ROCKY MOUNT — Two of the six young men charged last summer in a Franklin County homicide and robbery resolved their cases Tuesday with plea agreements and prison sentences.
That turn came nearly one year after a violent invasion at a home on Salthouse Branch Road in Henry, a July 14, 2020, attack that left 20-year-old Justin Chase Prillaman dead and his younger brother, Matthew Prillaman, seriously injured, both from gunshot wounds.
Prosecutors have said the shooting was part of a planned robbery at the house, sometime around 4 a.m.
As the investigation unfolded, a small group was soon arrested and charged with more than a dozen offenses, including first-degree murder: Te’Sean Markee Brooks, 20, of Hardy; Qu’Shawn Tylek Manns, 21, of Rocky Mount; Leon Douglas Mitchell Jr., 23 of Rocky Mount; Sean Gabriel Schwallenberg, 22, of Hot Springs; Austin Kerry Lane, 23, of Concord, North Carolina; and Treavon Rachez Taylor, 21, of Hardy.
All six defendants were set for upcoming jury trials, but at separate hearings Tuesday, Mitchell and Schwallenberg resolved their cases.
Schwallenberg pleaded no contest and Mitchell entered guilty pleas to identical charges: reduced counts of accessory to murder after the fact, as well seven other felonies related to guns, burglary and larceny.
Both agreed to serve 15 years in prison, punishments that land near the midpoint of state sentencing guidelines. In doing so, both men avoided the prospect of life sentences for their roles in the incident.
Each also carries another 23 years in suspended time, with five years of probation, and must be on good behavior for 30 years after their release.
Tuesday’s resolutions came after two significant points in the process. In April, prosecutors had asked Judge Tim Allen to join the cases of four of the six men — Brooks, Manns, Mitchell and Schwallenberg — so that they would be tried at the same time, as co-defendants. Allen agreed to take that request under advisement, but at a hearing Monday, Assistant Commonwealth’s Attorney Sandra Workman narrowed her previous motion to link just two: Manns and Mitchell.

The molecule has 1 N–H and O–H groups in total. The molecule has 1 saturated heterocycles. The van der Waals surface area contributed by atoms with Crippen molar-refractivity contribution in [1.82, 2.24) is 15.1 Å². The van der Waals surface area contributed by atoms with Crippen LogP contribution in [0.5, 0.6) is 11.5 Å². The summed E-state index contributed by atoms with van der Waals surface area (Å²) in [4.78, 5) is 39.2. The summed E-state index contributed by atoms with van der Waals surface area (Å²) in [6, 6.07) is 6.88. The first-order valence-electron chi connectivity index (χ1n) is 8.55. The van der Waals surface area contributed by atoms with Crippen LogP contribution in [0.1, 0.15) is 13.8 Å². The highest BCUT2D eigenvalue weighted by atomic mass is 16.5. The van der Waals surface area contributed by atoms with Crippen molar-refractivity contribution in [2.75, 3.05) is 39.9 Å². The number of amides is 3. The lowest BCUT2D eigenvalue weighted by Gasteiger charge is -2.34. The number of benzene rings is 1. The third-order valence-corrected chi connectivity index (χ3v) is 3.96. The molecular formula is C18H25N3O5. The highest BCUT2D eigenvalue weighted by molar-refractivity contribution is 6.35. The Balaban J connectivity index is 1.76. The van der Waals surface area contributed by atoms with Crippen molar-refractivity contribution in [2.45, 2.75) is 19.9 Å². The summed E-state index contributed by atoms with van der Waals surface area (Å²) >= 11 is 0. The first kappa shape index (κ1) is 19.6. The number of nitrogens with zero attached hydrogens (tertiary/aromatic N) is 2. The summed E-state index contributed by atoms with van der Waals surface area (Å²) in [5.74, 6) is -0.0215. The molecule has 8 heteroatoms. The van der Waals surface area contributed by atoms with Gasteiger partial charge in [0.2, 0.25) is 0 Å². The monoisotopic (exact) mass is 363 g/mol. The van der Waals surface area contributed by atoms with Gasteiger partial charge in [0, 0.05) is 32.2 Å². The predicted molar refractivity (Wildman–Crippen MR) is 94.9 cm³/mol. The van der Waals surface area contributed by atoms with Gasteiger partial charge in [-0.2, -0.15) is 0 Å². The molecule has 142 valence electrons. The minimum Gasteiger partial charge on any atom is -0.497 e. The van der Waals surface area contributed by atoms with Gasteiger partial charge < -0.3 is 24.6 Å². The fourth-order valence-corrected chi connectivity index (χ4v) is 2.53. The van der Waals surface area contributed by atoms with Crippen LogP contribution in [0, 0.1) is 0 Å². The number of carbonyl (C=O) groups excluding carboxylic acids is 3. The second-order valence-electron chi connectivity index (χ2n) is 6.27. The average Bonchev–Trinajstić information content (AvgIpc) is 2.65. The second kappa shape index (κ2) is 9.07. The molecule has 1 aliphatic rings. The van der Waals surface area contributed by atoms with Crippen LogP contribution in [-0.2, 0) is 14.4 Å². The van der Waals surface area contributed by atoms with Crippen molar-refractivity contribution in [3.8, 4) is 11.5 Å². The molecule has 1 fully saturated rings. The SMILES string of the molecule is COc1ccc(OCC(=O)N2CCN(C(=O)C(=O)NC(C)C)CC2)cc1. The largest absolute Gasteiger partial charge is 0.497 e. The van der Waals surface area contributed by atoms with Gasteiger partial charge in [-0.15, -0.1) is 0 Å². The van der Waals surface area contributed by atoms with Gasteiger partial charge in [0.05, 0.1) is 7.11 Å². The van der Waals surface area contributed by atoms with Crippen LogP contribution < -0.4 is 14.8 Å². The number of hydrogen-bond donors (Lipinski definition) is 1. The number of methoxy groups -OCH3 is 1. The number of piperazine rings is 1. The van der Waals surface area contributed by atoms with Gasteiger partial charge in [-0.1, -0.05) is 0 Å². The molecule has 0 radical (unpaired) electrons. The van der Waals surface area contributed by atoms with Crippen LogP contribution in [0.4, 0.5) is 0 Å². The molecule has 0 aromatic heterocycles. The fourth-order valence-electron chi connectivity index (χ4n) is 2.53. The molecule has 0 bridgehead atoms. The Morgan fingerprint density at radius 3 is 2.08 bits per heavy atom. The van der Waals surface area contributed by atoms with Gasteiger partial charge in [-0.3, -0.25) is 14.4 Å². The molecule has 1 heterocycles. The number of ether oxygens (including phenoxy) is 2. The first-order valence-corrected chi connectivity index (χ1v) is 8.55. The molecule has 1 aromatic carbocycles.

Although Allen approved her request, Tuesday’s plea agreements mean the remaining four will stand trial as individual defendants.
Rather than present an oral summary of the prosecution’s case — customary at most plea hearings — Workman instead submitted a seven-page synopsis of the evidence, which stated that the “Commonwealth’s evidence largely arises from eye-witnesses, some which having given statements against their penal interest (and without any consideration, promises or plea agreements from the Commonwealth).”
Although the evidence described in the stipulation has yet to be presented in court, neither Mitchell nor Schwallenberg objected to it.
Some of the prosecution’s claims put forward in the summary:
On the day leading up to the homicide and robbery, the six defendants were recording a music video in Franklin County, filmed by Schwallenberg, in which they posed with actual firearms.
Manns later organized the robbery, and he alone knew the Prillamans and was the only member of the group who had been to their home on Salthouse Branch Road.
The original plan was for Manns to drag Justin Prillaman out of the house so the others could go in and steal items. The synopsis said Manns instead went inside, armed with a .40-caliber handgun, and minutes later a single gunshot rang out. Manns then came out and told the others, “Yo, I shot him in the head.”
Te’Sean Brooks then allegedly fired a rifle three times, striking Matthew Prillaman, who was also armed. Prillaman suffered three gunshot wounds and could not see who attacked him, but he was later able to call 911.
One witness saw Manns leave the house with “a Del-Ton Sport M2 belonging to Justin Prillaman,” a semi-automatic rifle “with a 50-round drum” that was later recovered during a search of one of the suspect’s residences.
Mitchell did not make any statements during the hearing, but Schwallenberg’s attorney, Aaron Houchens, spoke on his client’s behalf.
“He wanted me to express his sincere remorse to the Prillaman family. ... He has great remorse for what happened that evening,” Houchens said, and called it “a tragic crime.”
“Mr. Schwallenberg was not a shooter in this case. He did not pull a trigger. This was a situation where, I think the evidence would’ve shown, where one of his co-defendants was the primary aggressor here,” he added.
After the hearing, the victims’ mother, Justina Spencer, wearing a shirt that bore a photograph of Justin Prillaman, said her surviving son, Matthew, is still in the process of recovering from his injuries.
“He thinks they got a slap on the wrist,” Spencer said. “I just hope they get the two shooters.”
Brooks’ and Manns’ jury trials are currently set to begin July 26, while Taylor’s trial is slated for late September and Lane’s court date is scheduled for Oct. 14.